With Ann Hamilton’s Warp & Weft II, mundane materials (paper, ink) and mundane subject matter (a textile, drawn thin) expand in the imagination to the level of the sublime. Philip Pedersen (Senior, Screen Acting/English) and Jacob Walker (Senior, Screenwriting/Television) were drawn in by the painterly lithograph’s subtle pull, and attempted to find adequate metaphors to describe the scope of Warp & Weft II: cancer cells, explosions, smoke, hair, cauliflower, bubbles, glaciers, and eruptions. Hamilton’s lithograph becomes in these readings a world unto itself.
As suggested by the title, this striking piece of distressed textile explores the warp and weft, crosswise structure of woven cloth. The abstract clusters, which almost look like cancer cells under a microscope, or perhaps tiny, controlled explosions, connote a feeling of contained chaos. There is no discernible focal point, and the objects are arranged in such a way as to achieve a composition that is stable, yet full of movement. Light and shadow create the illusion of three-dimensionality while the flowing, curvilinear forms are full of energy – particularly in the places where they converge. They almost appear to be swelling or surging, and in some places coiling like rising smoke. This suggestion of movement, which extends beyond the boundaries of the frame, contrasts comfortably against a muted background.
The color renders Hamilton’s work sober, nearly clinical. This vast, grey, negative space has the effect of diffusing the chaos, and greyness on its own is reserved, quiet; it has a steadying effect to compliment the gritty clumps. Up close their texture appears coarse, almost hairy, but take a step back and more geometric (octagonal and diamond) structures start to reveal themselves. These convincingly volumetric cauliflower-like shapes, from afar, look like steep buttes in an aerial perspective of a barren landscape, and convey tones of isolation. Furthermore, this image of nature speaks to the overall organic appearance of the piece: lines anarchically distorted and woven like veins in a leaf, florets in broccoli, or the crosshatched rifts in tree bark. Thus from the dead, flat surface of fabric there emerges a sense of life.
Warp & Weft II depicts jagged, bubble-shaped distortions pushing into the foreground from a greyish blue fabric-like background that appears to be billowing outwards towards the viewer. This juxtaposition of expectations, with harsh, geologic distortions appearing from a seamless, man-made background creates a sense of mysteriousness and oddity, since what the viewer recognizes as a seemingly natural phenomenon is occurring from an unnatural and fabricated source.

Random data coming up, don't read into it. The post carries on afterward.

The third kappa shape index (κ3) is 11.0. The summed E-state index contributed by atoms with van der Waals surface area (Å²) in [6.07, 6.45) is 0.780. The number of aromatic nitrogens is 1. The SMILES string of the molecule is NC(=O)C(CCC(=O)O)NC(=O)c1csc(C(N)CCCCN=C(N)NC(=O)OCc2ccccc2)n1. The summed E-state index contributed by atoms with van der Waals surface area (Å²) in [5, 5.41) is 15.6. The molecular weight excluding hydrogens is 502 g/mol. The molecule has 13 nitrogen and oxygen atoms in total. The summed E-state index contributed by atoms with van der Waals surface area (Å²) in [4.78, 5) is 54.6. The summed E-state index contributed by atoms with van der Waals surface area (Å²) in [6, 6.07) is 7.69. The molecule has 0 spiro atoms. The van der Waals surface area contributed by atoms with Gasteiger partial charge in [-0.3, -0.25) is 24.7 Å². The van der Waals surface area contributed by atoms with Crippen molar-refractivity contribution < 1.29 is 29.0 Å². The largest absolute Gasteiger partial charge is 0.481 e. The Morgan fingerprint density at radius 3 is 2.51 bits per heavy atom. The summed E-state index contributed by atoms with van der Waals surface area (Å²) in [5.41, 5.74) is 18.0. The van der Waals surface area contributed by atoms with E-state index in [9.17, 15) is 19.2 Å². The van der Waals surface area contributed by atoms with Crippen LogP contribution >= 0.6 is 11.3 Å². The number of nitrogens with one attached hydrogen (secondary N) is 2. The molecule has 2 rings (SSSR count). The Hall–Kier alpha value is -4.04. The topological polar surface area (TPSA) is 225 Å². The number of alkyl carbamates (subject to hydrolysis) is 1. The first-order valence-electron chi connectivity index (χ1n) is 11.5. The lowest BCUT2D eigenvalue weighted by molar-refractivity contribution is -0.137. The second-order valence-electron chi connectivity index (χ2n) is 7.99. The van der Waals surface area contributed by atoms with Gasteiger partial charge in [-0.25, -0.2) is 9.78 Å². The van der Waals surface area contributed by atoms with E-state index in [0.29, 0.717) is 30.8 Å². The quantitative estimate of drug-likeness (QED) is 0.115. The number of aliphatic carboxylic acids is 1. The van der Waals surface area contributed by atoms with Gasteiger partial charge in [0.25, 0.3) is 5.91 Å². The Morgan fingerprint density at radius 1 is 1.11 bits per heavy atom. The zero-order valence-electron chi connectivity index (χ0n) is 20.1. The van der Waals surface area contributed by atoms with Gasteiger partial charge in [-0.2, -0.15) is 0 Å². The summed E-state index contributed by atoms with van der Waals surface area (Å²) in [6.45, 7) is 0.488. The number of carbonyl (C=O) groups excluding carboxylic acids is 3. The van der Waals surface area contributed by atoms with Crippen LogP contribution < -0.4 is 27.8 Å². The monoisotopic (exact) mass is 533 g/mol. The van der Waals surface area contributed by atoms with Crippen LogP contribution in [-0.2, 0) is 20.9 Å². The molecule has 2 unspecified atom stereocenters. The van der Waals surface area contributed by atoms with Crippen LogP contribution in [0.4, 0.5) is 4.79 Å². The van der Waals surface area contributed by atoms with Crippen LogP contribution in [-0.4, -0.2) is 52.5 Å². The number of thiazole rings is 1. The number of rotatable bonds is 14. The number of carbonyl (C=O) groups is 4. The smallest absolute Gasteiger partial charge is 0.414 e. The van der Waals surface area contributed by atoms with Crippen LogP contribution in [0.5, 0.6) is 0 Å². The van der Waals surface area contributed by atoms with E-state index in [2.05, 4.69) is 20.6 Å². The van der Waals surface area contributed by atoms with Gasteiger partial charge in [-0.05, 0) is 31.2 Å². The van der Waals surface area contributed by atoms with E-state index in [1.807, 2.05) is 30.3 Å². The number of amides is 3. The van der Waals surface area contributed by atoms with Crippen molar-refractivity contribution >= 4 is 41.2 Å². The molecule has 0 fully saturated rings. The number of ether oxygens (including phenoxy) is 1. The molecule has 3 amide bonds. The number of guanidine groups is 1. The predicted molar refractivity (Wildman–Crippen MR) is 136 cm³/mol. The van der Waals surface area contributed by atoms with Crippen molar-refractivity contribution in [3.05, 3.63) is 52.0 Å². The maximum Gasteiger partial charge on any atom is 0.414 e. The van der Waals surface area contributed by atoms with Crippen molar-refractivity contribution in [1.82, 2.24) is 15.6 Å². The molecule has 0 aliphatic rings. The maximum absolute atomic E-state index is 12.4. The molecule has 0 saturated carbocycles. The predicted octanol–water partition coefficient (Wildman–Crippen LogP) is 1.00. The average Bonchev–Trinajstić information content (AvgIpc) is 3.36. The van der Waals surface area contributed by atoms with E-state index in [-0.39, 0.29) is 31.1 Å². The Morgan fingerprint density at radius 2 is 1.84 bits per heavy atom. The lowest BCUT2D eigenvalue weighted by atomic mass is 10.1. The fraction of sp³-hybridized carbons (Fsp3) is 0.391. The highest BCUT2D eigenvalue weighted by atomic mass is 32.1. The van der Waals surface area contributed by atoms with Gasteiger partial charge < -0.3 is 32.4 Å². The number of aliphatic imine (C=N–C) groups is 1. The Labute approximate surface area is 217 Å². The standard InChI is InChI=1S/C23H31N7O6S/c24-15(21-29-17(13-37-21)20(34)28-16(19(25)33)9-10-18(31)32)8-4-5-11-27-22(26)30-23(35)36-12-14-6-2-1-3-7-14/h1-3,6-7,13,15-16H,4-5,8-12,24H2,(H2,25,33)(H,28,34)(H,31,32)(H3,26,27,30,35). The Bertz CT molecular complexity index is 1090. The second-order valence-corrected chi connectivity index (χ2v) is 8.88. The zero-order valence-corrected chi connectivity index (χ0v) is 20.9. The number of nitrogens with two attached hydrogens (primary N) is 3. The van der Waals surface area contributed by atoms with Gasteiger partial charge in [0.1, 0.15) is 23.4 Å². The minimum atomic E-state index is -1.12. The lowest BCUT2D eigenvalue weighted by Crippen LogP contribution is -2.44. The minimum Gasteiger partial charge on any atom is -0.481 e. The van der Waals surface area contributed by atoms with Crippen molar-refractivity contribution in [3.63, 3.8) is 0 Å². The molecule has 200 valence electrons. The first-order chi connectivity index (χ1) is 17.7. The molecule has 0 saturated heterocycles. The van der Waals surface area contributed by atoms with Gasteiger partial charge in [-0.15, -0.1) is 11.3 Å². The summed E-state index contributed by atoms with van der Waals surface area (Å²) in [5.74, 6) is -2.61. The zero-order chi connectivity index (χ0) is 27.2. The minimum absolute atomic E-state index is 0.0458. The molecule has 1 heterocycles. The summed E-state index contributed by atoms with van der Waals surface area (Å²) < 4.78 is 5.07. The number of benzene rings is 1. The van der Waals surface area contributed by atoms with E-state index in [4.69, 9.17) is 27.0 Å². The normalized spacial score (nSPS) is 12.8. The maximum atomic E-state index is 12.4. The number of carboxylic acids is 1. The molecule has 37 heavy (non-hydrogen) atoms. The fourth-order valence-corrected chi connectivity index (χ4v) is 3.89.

Warp & Weft II further toys with the viewer’s perception of supposed movement. The eye is naturally drawn towards the various distortions since they are the piece’s most recognizably three-dimensional elements and their heavy lines and slight, realistic shadows, create rougher, more prominent textures. But these puckered nodes are actually the work’s most static points. Ironically, the true movement of the piece comes from the much subtler background. While the heavy, craggy distortions hint at a long passage of time, in a glacial or topographical sense, the seemingly plain background is full of a present, undulating movement. This inversion of the viewer’s expectation for where solidity and movement should occur in a “landscape” reveals the artist’s attempted concealment of Warp & Weft II’s truly alien qualities, lulling the viewer into a false sense of logical security.
Warp & Weft II’s unbalanced composition further contributes to its masquerading realism. The distortions appear to be randomly bunched and seem to occur more frequently just above the horizontal axis and towards its center for no apparent reason. This intentional lack of symmetry and deliberate cloaking of man-made intention in the placement of these distortions lends validity to the illusion that they truly are primordial formations that have erupted due to overwhelming pressure from underneath the woven scenery.
The piece’s frame contributes to this conceit as well. The distortions that appear along the edges of the frame are cut off. This implies that these forms and the artificial landscape they sprang from continue out of sight in every direction. This technique is reminiscent of landscape painting or nature photography, but is instead utilized to trick the eye into believing that these impossible forms could not only appear from the fabricated background, but that this is just a snippet of their true presence.
Warp & Weft II incites the viewer to question their perceived natural order of things, while simultaneously trying just as hard to deceive the viewer into believing that this unfeasible mixture of elements is realistic. Thus, Warp & Weft II radically revises the logic behind the basic rules of nature and their relationship to man’s own creation, but does so in a subtle almost unconscious way in order to more gently convey that humanity’s notion of “what is and what isn’t” is overly rigid and that the natural world and the “civilized” world are not so far apart.